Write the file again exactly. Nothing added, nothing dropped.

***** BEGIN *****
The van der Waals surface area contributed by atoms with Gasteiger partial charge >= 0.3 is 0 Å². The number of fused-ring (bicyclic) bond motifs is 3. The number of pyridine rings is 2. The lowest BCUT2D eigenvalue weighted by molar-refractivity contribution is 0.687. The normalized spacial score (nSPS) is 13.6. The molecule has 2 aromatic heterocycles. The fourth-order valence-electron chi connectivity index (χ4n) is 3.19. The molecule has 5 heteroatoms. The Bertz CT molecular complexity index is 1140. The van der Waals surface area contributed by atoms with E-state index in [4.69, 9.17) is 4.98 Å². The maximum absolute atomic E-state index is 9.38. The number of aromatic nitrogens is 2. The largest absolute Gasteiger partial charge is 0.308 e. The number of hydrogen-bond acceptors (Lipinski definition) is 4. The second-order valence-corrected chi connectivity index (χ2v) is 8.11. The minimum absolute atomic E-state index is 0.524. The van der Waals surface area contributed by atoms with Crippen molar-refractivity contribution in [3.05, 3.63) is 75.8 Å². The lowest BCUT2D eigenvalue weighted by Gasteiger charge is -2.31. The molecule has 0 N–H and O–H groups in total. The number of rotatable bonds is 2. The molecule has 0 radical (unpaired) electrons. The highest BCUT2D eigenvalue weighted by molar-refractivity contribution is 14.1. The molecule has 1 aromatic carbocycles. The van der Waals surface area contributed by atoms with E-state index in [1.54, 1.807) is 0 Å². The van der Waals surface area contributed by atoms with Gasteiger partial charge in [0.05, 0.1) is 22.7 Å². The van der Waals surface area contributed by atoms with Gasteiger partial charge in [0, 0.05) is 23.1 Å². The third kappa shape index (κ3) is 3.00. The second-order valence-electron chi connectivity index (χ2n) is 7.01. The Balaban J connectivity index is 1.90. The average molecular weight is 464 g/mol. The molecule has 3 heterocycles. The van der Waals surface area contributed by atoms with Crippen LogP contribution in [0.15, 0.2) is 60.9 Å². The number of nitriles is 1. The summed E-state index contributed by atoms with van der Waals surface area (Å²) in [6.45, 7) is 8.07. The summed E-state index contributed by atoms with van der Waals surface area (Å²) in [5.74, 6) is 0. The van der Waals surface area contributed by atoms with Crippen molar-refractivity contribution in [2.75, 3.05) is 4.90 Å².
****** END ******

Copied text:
The van der Waals surface area contributed by atoms with Gasteiger partial charge >= 0.3 is 0 Å². The number of fused-ring (bicyclic) bond motifs is 3. The number of pyridine rings is 2. The lowest BCUT2D eigenvalue weighted by molar-refractivity contribution is 0.687. The normalized spacial score (nSPS) is 13.6. The molecule has 2 aromatic heterocycles. The fourth-order valence-electron chi connectivity index (χ4n) is 3.19. The molecule has 5 heteroatoms. The Bertz CT molecular complexity index is 1140. The van der Waals surface area contributed by atoms with E-state index in [4.69, 9.17) is 4.98 Å². The maximum absolute atomic E-state index is 9.38. The number of aromatic nitrogens is 2. The largest absolute Gasteiger partial charge is 0.308 e. The number of hydrogen-bond acceptors (Lipinski definition) is 4. The second-order valence-corrected chi connectivity index (χ2v) is 8.11. The minimum absolute atomic E-state index is 0.524. The van der Waals surface area contributed by atoms with Crippen molar-refractivity contribution in [3.05, 3.63) is 75.8 Å². The lowest BCUT2D eigenvalue weighted by Gasteiger charge is -2.31. The molecule has 0 N–H and O–H groups in total. The number of rotatable bonds is 2. The molecule has 0 radical (unpaired) electrons. The highest BCUT2D eigenvalue weighted by molar-refractivity contribution is 14.1. The molecule has 1 aromatic carbocycles. The van der Waals surface area contributed by atoms with E-state index in [1.54, 1.807) is 0 Å². The van der Waals surface area contributed by atoms with Gasteiger partial charge in [0.05, 0.1) is 22.7 Å². The van der Waals surface area contributed by atoms with Gasteiger partial charge in [0, 0.05) is 23.1 Å². The third kappa shape index (κ3) is 3.00. The second-order valence-electron chi connectivity index (χ2n) is 7.01. The Balaban J connectivity index is 1.90. The average molecular weight is 464 g/mol. The molecule has 3 heterocycles. The van der Waals surface area contributed by atoms with Crippen LogP contribution in [0.15, 0.2) is 60.9 Å². The number of nitriles is 1. The summed E-state index contributed by atoms with van der Waals surface area (Å²) in [6.45, 7) is 8.07. The summed E-state index contributed by atoms with van der Waals surface area (Å²) in [5.74, 6) is 0. The van der Waals surface area contributed by atoms with Crippen molar-refractivity contribution in [2.75, 3.05) is 4.90 Å².